New pro-Warnock ad focuses on Walker’s alleged violent past
A new ad in support of Georgia Sen. Raphael Warnock (D) highlights accusations of GOP candidate Herschel Walker’s threats of violence to ex-partners.
The 30-second spot, titled “Hurt So Many,” comes one week before the Georgia runoff election on Dec. 6.
The ad begins with Walker’s ex-wife, Cindy Grossman, saying, “He held the gun to my temple and said he was gonna blow my brains out.”
The ad then cuts to an image of Walker’s son, Christian, as a voice over says, “His son says Walker ‘threatened to kill us and had us move…six times in six months running from [his] violence.”
The last clip of the ad features an ex-girlfriend of Walker’s who said the former football star used threats of violence to force her to have an abortion.
“He said I would not be safe and that the child would not be safe,” the woman says.
The spot closes with the words “Herschel Walker doesn’t belong in the Senate” splashed across the screen.
The ad, which began running on Tuesday, is run by Senate Majority PAC’s (SMP) affiliated group Georgia Honor.
It’s part of a $5.83 million investment in television advertising during the final week of the Georgia Senate runoff. The group has paid over $23.5 million in television and digital advertising for the runoff election.
“These latest investments in the runoff will ensure that voters continue to see and hear the truth about Herschel Walker’s publicly documented pattern of lies, violence against women, and disturbing conduct,” spokesperson Veronica Yoo said in a statement. “While National Republicans are pointing fingers at each other after a humiliating midterm cycle, Democrats are united on the mission at hand: making clear that Herschel Walker is unprepared and unfit to represent Georgia values in the U.S. Senate, and communicating in every way possible to reach every voter we need to win.”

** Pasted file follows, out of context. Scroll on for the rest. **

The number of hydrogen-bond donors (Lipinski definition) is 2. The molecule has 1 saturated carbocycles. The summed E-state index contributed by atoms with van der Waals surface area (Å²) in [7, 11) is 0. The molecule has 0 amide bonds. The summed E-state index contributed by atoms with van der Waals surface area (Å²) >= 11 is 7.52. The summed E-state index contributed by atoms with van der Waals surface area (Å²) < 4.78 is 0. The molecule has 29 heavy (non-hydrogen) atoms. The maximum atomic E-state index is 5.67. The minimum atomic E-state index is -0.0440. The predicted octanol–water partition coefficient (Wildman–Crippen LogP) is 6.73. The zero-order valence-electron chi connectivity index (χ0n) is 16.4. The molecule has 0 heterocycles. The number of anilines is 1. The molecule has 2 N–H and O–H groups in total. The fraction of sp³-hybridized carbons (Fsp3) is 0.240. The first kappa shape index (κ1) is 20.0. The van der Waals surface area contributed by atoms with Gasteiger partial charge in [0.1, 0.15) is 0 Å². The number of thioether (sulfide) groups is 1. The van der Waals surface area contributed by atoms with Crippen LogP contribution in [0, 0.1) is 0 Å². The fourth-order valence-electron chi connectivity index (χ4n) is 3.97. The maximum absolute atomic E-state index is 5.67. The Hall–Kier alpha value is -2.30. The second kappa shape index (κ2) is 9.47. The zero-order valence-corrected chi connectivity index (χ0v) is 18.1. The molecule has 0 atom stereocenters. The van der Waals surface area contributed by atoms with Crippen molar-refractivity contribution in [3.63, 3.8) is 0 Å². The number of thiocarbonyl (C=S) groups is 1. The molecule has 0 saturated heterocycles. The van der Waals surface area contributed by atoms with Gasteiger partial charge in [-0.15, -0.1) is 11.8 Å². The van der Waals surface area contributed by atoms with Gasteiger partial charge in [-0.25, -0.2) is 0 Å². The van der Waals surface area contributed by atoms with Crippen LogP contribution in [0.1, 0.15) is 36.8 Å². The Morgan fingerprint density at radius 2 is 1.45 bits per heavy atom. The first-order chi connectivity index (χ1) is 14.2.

On Thursday, the Daily Beast reported that yet another woman has come forward with allegations of violence from Walker.
According to the Daily Beast, Cheryl Parsa was in a five-year relationship with Walker in the 2000s when, in 2005, she caught Walker with another woman at his Dallas condo. When she confronted him, Parsa said, Walker placed his hands on her chest and neck and swung his fist at her.
“I thought he was going to beat me,” she said.
“He is not well,” she added. “And I say that as someone who knows exactly what this looks like, because I have lived through it and seen what it does to him and to other people. He cannot be a senator. He cannot have control over a state when he has little to no control of his mind.”
Parsa also said Walker uses his diagnosis of dissociative identity disorder to manipulate others, using the illness once known as multiple personality disorders to “justify lying, cheating, and ultimately destroying families.”
Walker has been open about his struggles with mental health and has detailed his 12 “alters” —identities that helped him process being bullied as a child — in his 2008 memoir, Breaking Free. The book also delves into his rage and “out-of-control behavior.”
Since his time campaigning, Walker has said he has “overcome” his diagnosis.
Georgia has seen record-breaking voter turnout for both the general election and the runoff. Polls between the candidates have remained close, and the two were deadlocked at 50 percent in this week’s Frederick Polls, COMPETE Digital and AMM Political survey.
The results from Dec. 6 will determine whether Democrats expand their majority in the upper chamber or Republicans maintain a 50-50 split.
Neither campaign responded to requests for comment at the time of publication.